They say you have to hit bottom before you can bounce. However, I have now proven that a person can skim along the bottom for quite some time before hitting the lowest point and bouncing. This year, for me, was the year of the bounce. Print sales are up. Business is up. Income is up. In fact, at one point early in the year I was mystified and lamenting my lack of earning power, when I began to ask around to find out what was really going on out there in the streets and with other photographers and landscape photographers. In most cases it is not very pretty, even though the images often are nothing but pretty.

I could sit here and moan about the economy like the majority of others do every day, even the very best, but it really isn’t “the economy, stupid.” It is really each of us making or breaking it daily. An interesting discovery I made not long ago was that the “economy” today is twice as big as it was in 1980. Why isn’t each of us earning twice as much? Well, because our individual incomes truly do not have all that much to do with the overall economy. In this essay, I’m going to play economic devil’s advocate.

The U. S. “Economy” alone is measured in hundreds of billions of dollars. If it goes down a few percentage points, the media spread hysteria and fright like wildfire, but if it goes up a small fraction, then we all rejoice. And what the heck is uncertainty? I thought the role of a leader is to banish uncertainty from people’s minds, but I guess we don’t have any leaders of consequence these days. The fluctuations in growth that are part of doing business affect each of us individually just about as much as we believe they do.

I am not blind to unemployment or the decline I see all around me, but to blame all of it on the idiot gamblers on Wall Street and the con artist mortgage bankers seems a bit overblown.  I know a huge number of people have been taken advantage of, lost their homes, lost their retirement funds and so on. I feel for these people and understand they are victims of the new corporate state. Toward changes, we all need to work and become activists, but what else is new? The big guys have been taking advantage of the little guys since history began. Each of us has to step to the plate and do it for ourselves despite the economy, despite unemployment, despite whatever the setbacks are of any nature.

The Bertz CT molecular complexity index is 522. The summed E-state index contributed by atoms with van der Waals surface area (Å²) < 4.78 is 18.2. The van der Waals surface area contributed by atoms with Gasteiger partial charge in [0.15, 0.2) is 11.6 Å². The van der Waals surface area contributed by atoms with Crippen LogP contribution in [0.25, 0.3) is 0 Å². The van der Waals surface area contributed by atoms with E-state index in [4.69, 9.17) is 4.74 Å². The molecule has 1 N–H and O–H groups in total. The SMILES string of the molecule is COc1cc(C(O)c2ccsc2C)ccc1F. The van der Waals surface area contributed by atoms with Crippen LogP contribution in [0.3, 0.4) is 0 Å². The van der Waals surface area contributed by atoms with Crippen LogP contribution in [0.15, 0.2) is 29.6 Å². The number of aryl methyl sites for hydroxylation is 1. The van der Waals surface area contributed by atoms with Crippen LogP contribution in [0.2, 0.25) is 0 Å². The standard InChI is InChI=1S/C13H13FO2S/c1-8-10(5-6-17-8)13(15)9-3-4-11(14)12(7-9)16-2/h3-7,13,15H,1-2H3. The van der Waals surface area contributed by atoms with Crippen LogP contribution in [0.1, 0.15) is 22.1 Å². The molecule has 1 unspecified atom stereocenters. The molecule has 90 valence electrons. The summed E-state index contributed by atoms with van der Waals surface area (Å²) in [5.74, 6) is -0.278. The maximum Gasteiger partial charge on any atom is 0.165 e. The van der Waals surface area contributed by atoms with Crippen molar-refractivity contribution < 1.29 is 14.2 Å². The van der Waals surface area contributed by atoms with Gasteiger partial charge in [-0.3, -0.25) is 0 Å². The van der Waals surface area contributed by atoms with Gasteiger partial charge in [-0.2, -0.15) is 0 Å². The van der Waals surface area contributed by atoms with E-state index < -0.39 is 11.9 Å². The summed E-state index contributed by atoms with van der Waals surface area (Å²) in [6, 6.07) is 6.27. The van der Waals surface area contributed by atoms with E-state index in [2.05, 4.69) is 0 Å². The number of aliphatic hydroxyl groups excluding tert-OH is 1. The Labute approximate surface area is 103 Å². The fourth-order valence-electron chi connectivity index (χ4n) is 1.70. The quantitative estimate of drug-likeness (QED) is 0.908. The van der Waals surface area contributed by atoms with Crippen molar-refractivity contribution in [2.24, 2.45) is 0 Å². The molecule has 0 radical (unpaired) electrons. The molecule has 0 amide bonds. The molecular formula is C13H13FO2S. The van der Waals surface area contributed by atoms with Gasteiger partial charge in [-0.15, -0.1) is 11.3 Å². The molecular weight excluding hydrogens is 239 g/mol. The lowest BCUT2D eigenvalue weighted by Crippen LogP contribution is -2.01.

I have discovered that if a collector wants to make an excuse not to acquire a print, he or she will find an excuse, lately it has conveniently been the economy. If you buy that excuse from someone who is more well off than you are, then you do not believe enough in art and you are not likely to sell much of it in the Soft Depression of the 21st Century. Go back and get a government job, oops, maybe that’s not such a good idea either. Nothing personal if you already work for the government. I feel for all those who were needlessly put out of work recently because of partisan politics. During the government shut down, members of Congress still collected their pay and retained all or most of their staff, while Nobel Prize winning scientists and other accomplished people were ejected. The only real security is the security each of us creates for ourselves. Henry David Thoreau called it self-reliance. This century we have to practice economic self-reliance. It is the only way we will have anything to be thankful for in the long run.

Back to landscape photography, certainly some superstars are still crushing it in the current “economy,” whatever that is, but it turns out that a lot of collectors and other print buyers are making a lot of excuses and most photographers have no decent response or plan to overcome these excuses. I certainly do not have all the answers, or even hardly any. However, I was heartened to find out when I checked around, that even though I consider my income paltry compared to the days of the late 1980s when I was making a six figure income, I am selling more prints than just about anyone else around, at least in the nature and landscape photography genre. That is something to be thankful for… and I am. Thank you Great Spirit, for the gifts you bestow. It has been a long road to get here. I still have a long way to go in many areas including time management, SEO, web development, social media, exhibiting at shows, museum relations, photography gallery development, printing my own prints and much more. My father once wrote that he had a long apprenticeship from the mountains themselves, mainly learning economics. More on the economy and selling photographic prints in future posts…

Happy Thanksgiving 2013!

What are you thankful for?

Imogen Cunningham, Minor White And Their Students On The Art Of Seeing